Director: David Leitch
Cast: Dwayne Johnson, Jason Statham, Vanessa Kirby
Jaw-dropping action, cool one-liners and the industrial-strength charisma of Dwayne Johnson and Jason Statham. Fast & Furious Presents: Hobbs & Shaw proves that these ingredients are enough to make a reasonably entertaining movie. This is the first standalone vehicle of The Fast and the Furious franchise – the previous 8 films have made more than $5 billion worldwide. For those who came in late, Luke Hobbs is an American special agent. Deckard Shaw is a former British military operative. The two first faced off in Furious 7. Of course they hate each other. And of course now, they must join forces to save the world.
The film is directed by former stuntman David Leitch who has also directed Atomic Blonde and Deadpool 2. It’s no surprise then that action is the centerpiece of Hobbs & Shaw. Writers Chris Morgan and Drew Pearce engineer the simplest of storylines – a virus called Snowflake that melts your insides must be prevented from getting into the wrong hands. Morgan and Pearce then proceed to weave stunts and comedic banter into it. Hobbs and Shaw are polar opposites. Leitch establishes this early in the film. We see them in split screen as they go through their day – it’s telling that Hobbs drives an SUV and Shaw, a sports car. Or that while Hobbs pumps iron, Shaw, in an elegant suit, has an espresso. Johnson and Statham have such distinct personas and physicalities. They make a great odd couple. In once scene, the two hurl glorious insults at each other – Hobbs says something about Shaw’s Harry Potter accent and Shaw tells Hobbs that he sounds like a giant tattooed baby. They’re basically deadly assassins behaving like five year olds. It’s a lot of fun.
Idris Elba could have pulled off a majestic, Thanos-like bad guy but the writers don’t give him enough, either in wit or depth
The action veers from standard issue car chases in London to a staggering set-piece in which several cars and a helicopter are hooked together. Vanessa Kirby plays an MI6 agent. She also gets to execute killer moves including putting Hobbs in a headlock. Her eyeliner and mascara are always in place, even when her head is battered and bleeding. But this is not the sort of film in which you question these things. The weakest link is Idris Elba as Brixton, a biologically enhanced supervillain. In an interview, Elba described his character as ‘part human, part robot, all ego.’ At one point, Brixton declares: I’m black Superman. But mostly, Brixton is a personality-free henchman, taking orders from a disembodied voice – this is the supervillain who runs a biotech company. He wants to kill weaker human beings and augment others. I’m assuming we’ll meet him in a later film. Meanwhile Brixton growls and furiously rides his futuristic motorcycle, which shows up whenever he needs it. This is the closest Brixton gets to a loving partner. Elba could have pulled off a majestic, Thanos-like bad guy but the writers don’t give him enough, either in wit or depth.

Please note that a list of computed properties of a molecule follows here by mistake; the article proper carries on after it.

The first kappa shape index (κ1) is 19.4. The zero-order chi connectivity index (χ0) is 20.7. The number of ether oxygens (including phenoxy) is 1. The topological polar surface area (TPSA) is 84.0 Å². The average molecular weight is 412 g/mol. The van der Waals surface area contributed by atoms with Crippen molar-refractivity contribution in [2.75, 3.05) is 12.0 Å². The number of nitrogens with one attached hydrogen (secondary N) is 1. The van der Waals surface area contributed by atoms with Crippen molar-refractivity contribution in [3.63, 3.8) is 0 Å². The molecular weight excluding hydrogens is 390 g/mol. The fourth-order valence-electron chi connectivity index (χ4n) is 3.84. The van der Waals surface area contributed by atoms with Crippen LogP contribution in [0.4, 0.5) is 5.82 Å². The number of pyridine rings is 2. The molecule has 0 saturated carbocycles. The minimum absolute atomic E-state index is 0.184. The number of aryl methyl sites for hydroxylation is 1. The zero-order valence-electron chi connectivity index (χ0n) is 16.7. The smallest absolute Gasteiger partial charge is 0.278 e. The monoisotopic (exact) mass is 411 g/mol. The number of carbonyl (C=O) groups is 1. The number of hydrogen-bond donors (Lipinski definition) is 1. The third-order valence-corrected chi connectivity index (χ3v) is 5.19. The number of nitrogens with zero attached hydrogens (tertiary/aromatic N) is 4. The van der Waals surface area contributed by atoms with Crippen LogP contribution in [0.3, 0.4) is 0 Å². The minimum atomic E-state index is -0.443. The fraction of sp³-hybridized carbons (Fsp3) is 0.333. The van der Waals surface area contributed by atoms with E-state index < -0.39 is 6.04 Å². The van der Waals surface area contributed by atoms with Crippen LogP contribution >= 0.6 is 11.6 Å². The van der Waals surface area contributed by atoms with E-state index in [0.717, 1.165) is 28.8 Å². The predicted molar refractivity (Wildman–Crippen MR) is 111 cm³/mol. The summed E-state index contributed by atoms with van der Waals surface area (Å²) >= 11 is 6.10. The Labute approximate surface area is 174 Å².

The script is cheerfully silly and honestly, the lack of logic hardly matters. When you go into a Fast & Furious film, you know exactly what you are signing up for. But at 135 minutes, the last stretch becomes an endurance test. The action is offset by family subplots. The franchise traditionally comes with Karan Johar-style messaging about loving your family. Here it just adds to the length and wears your affection thin. But props to the team for taking the climax to Samoa – I’m assuming it happened because that’s where Dwayne Johnson is originally from. At least the backdrop is scenic and the weapons are unique. Hobbs also does some deadly Samoan war cries.
There isn’t anything particularly memorable about Hobbs & Shaw but I think the film does an efficient job of being mindless entertainment. It goes well with over-priced caramel popcorn.